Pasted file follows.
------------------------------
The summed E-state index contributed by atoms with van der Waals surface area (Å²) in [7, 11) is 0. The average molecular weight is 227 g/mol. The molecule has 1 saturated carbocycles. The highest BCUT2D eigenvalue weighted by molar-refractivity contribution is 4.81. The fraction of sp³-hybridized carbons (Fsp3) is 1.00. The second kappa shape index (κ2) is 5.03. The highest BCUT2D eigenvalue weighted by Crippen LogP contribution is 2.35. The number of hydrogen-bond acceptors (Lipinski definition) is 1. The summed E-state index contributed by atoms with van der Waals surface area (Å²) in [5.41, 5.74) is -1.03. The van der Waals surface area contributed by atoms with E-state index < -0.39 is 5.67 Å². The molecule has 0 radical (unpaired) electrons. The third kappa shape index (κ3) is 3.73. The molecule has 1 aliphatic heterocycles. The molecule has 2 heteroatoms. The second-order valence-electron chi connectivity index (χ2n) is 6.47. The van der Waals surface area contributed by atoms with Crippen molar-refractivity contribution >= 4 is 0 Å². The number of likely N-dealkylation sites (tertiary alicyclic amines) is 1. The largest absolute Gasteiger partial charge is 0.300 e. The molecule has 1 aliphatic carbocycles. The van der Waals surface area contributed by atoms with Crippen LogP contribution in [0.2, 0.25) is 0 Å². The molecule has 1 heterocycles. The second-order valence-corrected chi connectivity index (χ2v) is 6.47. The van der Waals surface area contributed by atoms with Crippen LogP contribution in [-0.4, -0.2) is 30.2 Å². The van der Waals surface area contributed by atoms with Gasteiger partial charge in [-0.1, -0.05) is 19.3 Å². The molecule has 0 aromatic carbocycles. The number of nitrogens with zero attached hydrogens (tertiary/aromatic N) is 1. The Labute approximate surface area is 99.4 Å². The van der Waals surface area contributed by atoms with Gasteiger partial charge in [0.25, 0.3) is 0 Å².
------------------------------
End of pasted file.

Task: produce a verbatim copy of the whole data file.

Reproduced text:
The summed E-state index contributed by atoms with van der Waals surface area (Å²) in [7, 11) is 0. The average molecular weight is 227 g/mol. The molecule has 1 saturated carbocycles. The highest BCUT2D eigenvalue weighted by molar-refractivity contribution is 4.81. The fraction of sp³-hybridized carbons (Fsp3) is 1.00. The second kappa shape index (κ2) is 5.03. The highest BCUT2D eigenvalue weighted by Crippen LogP contribution is 2.35. The number of hydrogen-bond acceptors (Lipinski definition) is 1. The summed E-state index contributed by atoms with van der Waals surface area (Å²) in [5.41, 5.74) is -1.03. The van der Waals surface area contributed by atoms with E-state index < -0.39 is 5.67 Å². The molecule has 0 radical (unpaired) electrons. The third kappa shape index (κ3) is 3.73. The molecule has 1 aliphatic heterocycles. The molecule has 2 heteroatoms. The second-order valence-electron chi connectivity index (χ2n) is 6.47. The van der Waals surface area contributed by atoms with Crippen molar-refractivity contribution >= 4 is 0 Å². The number of likely N-dealkylation sites (tertiary alicyclic amines) is 1. The largest absolute Gasteiger partial charge is 0.300 e. The molecule has 1 aliphatic carbocycles. The van der Waals surface area contributed by atoms with Crippen LogP contribution in [0.2, 0.25) is 0 Å². The molecule has 1 heterocycles. The second-order valence-corrected chi connectivity index (χ2v) is 6.47. The van der Waals surface area contributed by atoms with Crippen LogP contribution in [-0.4, -0.2) is 30.2 Å². The van der Waals surface area contributed by atoms with Gasteiger partial charge in [-0.1, -0.05) is 19.3 Å². The molecule has 0 aromatic carbocycles. The number of nitrogens with zero attached hydrogens (tertiary/aromatic N) is 1. The Labute approximate surface area is 99.4 Å². The van der Waals surface area contributed by atoms with Gasteiger partial charge in [0.25, 0.3) is 0 Å².